In Australia you have to meet certain requirements or the cost of the test will not be met by Medicare.
I fortunately (questionable) met the criteria due to having been on heavy steroid drugs for a period of time. Then, of course – as they discovered (according to WHO standards) I had Osteopenia (the beginnings of osteoporosis), which now means I will continually be eligible for ongoing bone density monitoring.
The G.P. who looked at my results said I had two years in which to try in improve my bone density by increasing my calcium intake and ensuring adequate Vitamin D, or I would need to begin taking a drug (Bisphosphonate) for the rest of my life – which I was assured would be of great benefit to me in preventing (hopefully) bone fractures.
I love research, so this gave me a great opportunity to learn about bone density, the levels which are considered healthy and unhealthy, who actually sets these levels and consequences of treatments with drugs versus natural options. Such fun!
So the WHO (World Health Organisation) are the ones who set the numbers/standards for this new disease. Actually it seems they were redefining the normal aging process into a disease!
The present-day definitions of Osteopenia and Osteoporosis were arbitrarily conceived by the World Health Organization (WHO) in the early 90’s, and then projected upon millions of women’s bodies seemingly in order to convince them they had a drug-treatable, though symptomless, disease. (link)
Without wishing to get too technical with numbers etc (you can read those here) it would be fair to say that if you have a bone density scan which shows you have a deviation (outside of ) from the numbers they have arbitrarily set – then you have either the beginnings of osteoporosis (osteopenia) or full-blown osteoporosis – and it just so happens they have a drug to treat it!
I needed to know more about bones – the skeletal structure which keeps us upright and mobile. Without bragging I do not believe I have ever suffered from a broken bone in my 59 years on earth. I know bones break, sometimes by accident and injury and other times they simply ‘snap’ because of various disease processes. So what makes them strong and why do they become weak?
Firstly it is important that you understand I am not belittling osteoporosis which is a real and nasty disease (mostly but not entirely) of the aged. It seems women are more prone to it than men.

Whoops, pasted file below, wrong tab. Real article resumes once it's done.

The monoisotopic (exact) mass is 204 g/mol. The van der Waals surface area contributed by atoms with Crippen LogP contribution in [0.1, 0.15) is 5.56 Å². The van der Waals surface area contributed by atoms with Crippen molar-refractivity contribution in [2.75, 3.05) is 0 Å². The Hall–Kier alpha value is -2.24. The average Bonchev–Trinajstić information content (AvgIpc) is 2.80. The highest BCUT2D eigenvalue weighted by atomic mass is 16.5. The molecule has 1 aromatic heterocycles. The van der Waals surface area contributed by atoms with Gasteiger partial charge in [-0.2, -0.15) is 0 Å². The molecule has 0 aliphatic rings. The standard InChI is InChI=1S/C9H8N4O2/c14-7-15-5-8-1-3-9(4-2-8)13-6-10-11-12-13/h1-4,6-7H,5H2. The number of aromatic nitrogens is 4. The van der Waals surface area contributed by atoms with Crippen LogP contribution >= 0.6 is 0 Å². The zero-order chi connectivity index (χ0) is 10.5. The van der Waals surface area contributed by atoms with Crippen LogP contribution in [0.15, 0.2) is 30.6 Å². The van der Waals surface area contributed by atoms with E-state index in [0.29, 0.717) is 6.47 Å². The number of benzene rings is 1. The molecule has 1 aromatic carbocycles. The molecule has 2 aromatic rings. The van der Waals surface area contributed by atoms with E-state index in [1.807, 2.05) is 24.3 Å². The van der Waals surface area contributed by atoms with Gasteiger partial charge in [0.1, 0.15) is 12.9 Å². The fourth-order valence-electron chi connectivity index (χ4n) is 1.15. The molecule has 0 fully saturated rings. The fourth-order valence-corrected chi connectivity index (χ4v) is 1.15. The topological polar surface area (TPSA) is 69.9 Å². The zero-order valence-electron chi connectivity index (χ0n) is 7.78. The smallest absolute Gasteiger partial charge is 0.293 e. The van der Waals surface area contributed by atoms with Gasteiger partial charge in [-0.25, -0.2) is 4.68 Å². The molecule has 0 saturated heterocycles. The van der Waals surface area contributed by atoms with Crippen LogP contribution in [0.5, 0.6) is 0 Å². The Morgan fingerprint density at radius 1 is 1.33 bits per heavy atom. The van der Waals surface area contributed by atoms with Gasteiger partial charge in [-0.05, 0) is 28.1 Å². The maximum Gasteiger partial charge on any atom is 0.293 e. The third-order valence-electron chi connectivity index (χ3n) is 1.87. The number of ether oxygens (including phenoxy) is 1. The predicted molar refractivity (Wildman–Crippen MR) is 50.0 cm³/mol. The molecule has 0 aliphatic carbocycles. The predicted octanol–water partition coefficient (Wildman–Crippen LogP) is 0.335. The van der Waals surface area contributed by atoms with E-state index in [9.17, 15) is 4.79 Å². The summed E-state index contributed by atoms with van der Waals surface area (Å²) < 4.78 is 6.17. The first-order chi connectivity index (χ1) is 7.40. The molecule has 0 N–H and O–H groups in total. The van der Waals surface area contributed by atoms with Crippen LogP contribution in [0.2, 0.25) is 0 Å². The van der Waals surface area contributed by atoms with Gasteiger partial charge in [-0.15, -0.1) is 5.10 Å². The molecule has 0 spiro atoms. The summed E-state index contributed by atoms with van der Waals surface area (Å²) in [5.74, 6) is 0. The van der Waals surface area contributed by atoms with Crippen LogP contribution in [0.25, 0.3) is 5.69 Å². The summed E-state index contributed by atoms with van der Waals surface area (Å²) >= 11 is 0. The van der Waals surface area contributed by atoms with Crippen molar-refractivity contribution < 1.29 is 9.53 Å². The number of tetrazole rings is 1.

Healthy bones maintain their strength from a continual process of bone breakdown and bone rebuilding. Osteoclasts are the cells that break down your bone, and osteoblasts are the cells that rebuild it. Let’s call this the bone matrix.
The bone matrix, just like every other system in the human body requires nourishment to ensure it performs optimally. Feeding it the correct mix of elements which encourage it to be strong and flexible – to break down the old dying cells and rebuild the new cellular structure to ensure strong healthy bones is paramount. Sadly as we age this necessary nutritional mix does not always arrive at its destination (the bone matrix) and the rebuilding of the bone structure with the osteoblasts does not take place – Osteoporosis is the result.
Osteopenia on the other hand is simply a made up word! It is mistakenly understood by doctors and patients alike to mean (possibly) the first stages of Osteoporosis. This is incorrect. It is wrong. It is fraudulent and it is also a huge money spinner for the pharmaceutical industry. Now why does that not surprise me!
Read for yourself how Osteoporosis and Osteopenia got categorized and named. There was not much science involved in it really!
….. over a two or three-day period the experts in the room went back and forth and back and forth, looking at research and trying to decide precisely where on a graph of diminishing bone density to draw a line.
“Ultimately it was just a matter of, ‘Well … it has to be drawn somewhere,’ ” Tosteson says. “And as I recall, it was very hot in the meeting room, and people were in shirt sleeves and, you know, it was time to kind of move on, if you will. And, I can’t quite frankly remember who it was who stood up and drew the picture and said, ‘Well, let’s just do this.’ ”
So there in the hotel room someone literally stood up, drew a line through a graph depicting diminishing bone density and decreed: Every woman on one side of this line has a disease.
Then a new question arose: How do you categorize the women who are just on the other side of that line?
To address this issue, Tosteson says, the experts — more or less off the cuff — decided to use the term osteopenia. Tosteson says they created the category mostly because they thought it might be useful for public health researchers who like clear categories for their studies. They never imagined, she says, that people would come to think of osteopenia as a disease in itself to be treated.